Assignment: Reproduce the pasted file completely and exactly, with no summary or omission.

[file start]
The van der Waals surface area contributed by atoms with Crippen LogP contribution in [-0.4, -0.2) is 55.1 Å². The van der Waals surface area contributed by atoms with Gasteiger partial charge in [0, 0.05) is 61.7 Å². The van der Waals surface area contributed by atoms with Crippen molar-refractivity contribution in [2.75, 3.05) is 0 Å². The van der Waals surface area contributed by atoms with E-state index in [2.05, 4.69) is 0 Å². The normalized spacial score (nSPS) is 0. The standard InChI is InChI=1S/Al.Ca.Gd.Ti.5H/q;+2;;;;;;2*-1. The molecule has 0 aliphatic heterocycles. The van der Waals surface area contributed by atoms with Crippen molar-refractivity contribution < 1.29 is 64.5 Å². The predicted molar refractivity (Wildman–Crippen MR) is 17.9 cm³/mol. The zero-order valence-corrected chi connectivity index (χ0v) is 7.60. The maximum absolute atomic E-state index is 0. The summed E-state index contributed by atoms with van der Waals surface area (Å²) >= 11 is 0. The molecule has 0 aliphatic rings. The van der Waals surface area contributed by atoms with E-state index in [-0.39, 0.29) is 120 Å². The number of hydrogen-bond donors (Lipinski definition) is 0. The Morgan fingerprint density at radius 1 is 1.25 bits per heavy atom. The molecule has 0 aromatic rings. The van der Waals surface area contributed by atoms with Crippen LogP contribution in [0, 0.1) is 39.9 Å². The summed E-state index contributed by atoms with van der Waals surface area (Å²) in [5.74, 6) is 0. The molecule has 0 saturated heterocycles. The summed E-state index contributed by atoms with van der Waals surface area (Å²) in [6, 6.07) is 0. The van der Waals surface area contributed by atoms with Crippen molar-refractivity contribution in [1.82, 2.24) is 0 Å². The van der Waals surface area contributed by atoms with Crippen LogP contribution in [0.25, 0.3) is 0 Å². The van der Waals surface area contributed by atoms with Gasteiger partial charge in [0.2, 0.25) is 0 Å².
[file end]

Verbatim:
The van der Waals surface area contributed by atoms with Crippen LogP contribution in [-0.4, -0.2) is 55.1 Å². The van der Waals surface area contributed by atoms with Gasteiger partial charge in [0, 0.05) is 61.7 Å². The van der Waals surface area contributed by atoms with Crippen molar-refractivity contribution in [2.75, 3.05) is 0 Å². The van der Waals surface area contributed by atoms with E-state index in [2.05, 4.69) is 0 Å². The normalized spacial score (nSPS) is 0. The standard InChI is InChI=1S/Al.Ca.Gd.Ti.5H/q;+2;;;;;;2*-1. The molecule has 0 aliphatic heterocycles. The van der Waals surface area contributed by atoms with Crippen molar-refractivity contribution < 1.29 is 64.5 Å². The predicted molar refractivity (Wildman–Crippen MR) is 17.9 cm³/mol. The zero-order valence-corrected chi connectivity index (χ0v) is 7.60. The maximum absolute atomic E-state index is 0. The summed E-state index contributed by atoms with van der Waals surface area (Å²) >= 11 is 0. The molecule has 0 aliphatic rings. The van der Waals surface area contributed by atoms with E-state index in [-0.39, 0.29) is 120 Å². The number of hydrogen-bond donors (Lipinski definition) is 0. The Morgan fingerprint density at radius 1 is 1.25 bits per heavy atom. The molecule has 0 aromatic rings. The van der Waals surface area contributed by atoms with Crippen LogP contribution in [0, 0.1) is 39.9 Å². The summed E-state index contributed by atoms with van der Waals surface area (Å²) in [5.74, 6) is 0. The molecule has 0 saturated heterocycles. The summed E-state index contributed by atoms with van der Waals surface area (Å²) in [6, 6.07) is 0. The van der Waals surface area contributed by atoms with Crippen molar-refractivity contribution in [1.82, 2.24) is 0 Å². The van der Waals surface area contributed by atoms with Crippen LogP contribution in [0.25, 0.3) is 0 Å². The van der Waals surface area contributed by atoms with Gasteiger partial charge in [0.2, 0.25) is 0 Å².